Friday, March 15, 2013

The Gray Area of Educational Grading Practices (Part 1)

The article The Problem with Black and White Thinking by Steven Handel got me to thinking of the flood of educational changes we are currently experiencing.  As a passionate high school educator with various leaderships roles I am constantly seeking positive ways to spark educational changes that are best for kids.  One of many current tasks at hand in our building is for each department to land on the same grading policies and grade book configuration. For my department this means 11 individuals must come to consensus.

While educational changes in practice, delivery and assessment are much needed, there is no set of black and white rules to answer the why's or to guide the how's of change.  So, where does this leave us? It leaves us in the "gray area".

For many, black and white thinking is a safety net of a known set of rules or values. For some, it's what we've always done, therefore, why change? For others, it's what they believe is best according to what they were once taught years ago.  Then, along comes 21st century teaching and suddenly we are asked to abandon certain practices in order to embrace new ones.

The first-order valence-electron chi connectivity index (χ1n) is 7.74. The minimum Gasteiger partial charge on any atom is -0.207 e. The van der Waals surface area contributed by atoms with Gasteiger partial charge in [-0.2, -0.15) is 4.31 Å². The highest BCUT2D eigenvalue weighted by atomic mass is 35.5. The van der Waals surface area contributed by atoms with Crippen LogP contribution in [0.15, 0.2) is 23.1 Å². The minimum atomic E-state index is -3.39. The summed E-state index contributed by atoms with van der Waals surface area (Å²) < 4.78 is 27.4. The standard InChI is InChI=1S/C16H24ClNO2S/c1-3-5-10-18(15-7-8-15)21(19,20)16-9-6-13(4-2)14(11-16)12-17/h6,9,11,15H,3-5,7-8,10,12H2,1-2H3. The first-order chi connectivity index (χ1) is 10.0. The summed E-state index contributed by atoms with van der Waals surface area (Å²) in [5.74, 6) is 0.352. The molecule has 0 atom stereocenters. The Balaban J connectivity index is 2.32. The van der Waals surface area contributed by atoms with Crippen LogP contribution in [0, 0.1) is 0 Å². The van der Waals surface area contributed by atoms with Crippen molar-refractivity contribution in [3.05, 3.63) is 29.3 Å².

We are inundated with new ways to grade and teach! From the greats like +Rick Wormeli and Robert Marzano teaching us Standards Based Grading to differentiated gurus and instructional experts such as Carol Ann Tomlinson and Jay McTighe!  Even brain-based researchers such as Carol Dweck challenge us to embrace new mindsets! And don't forget the new ways to utilize the tried and true Bloom's Taxonomy with The Rigor & Relevance Framework! Suddenly practices do not seem so black and white!

Individuals holding on to the old black and white rules will likely miss the tide of educational change.  However, those willing to let go and live in the "gray area" will discover endless opportunities to grow and change in order to better meet the needs of students.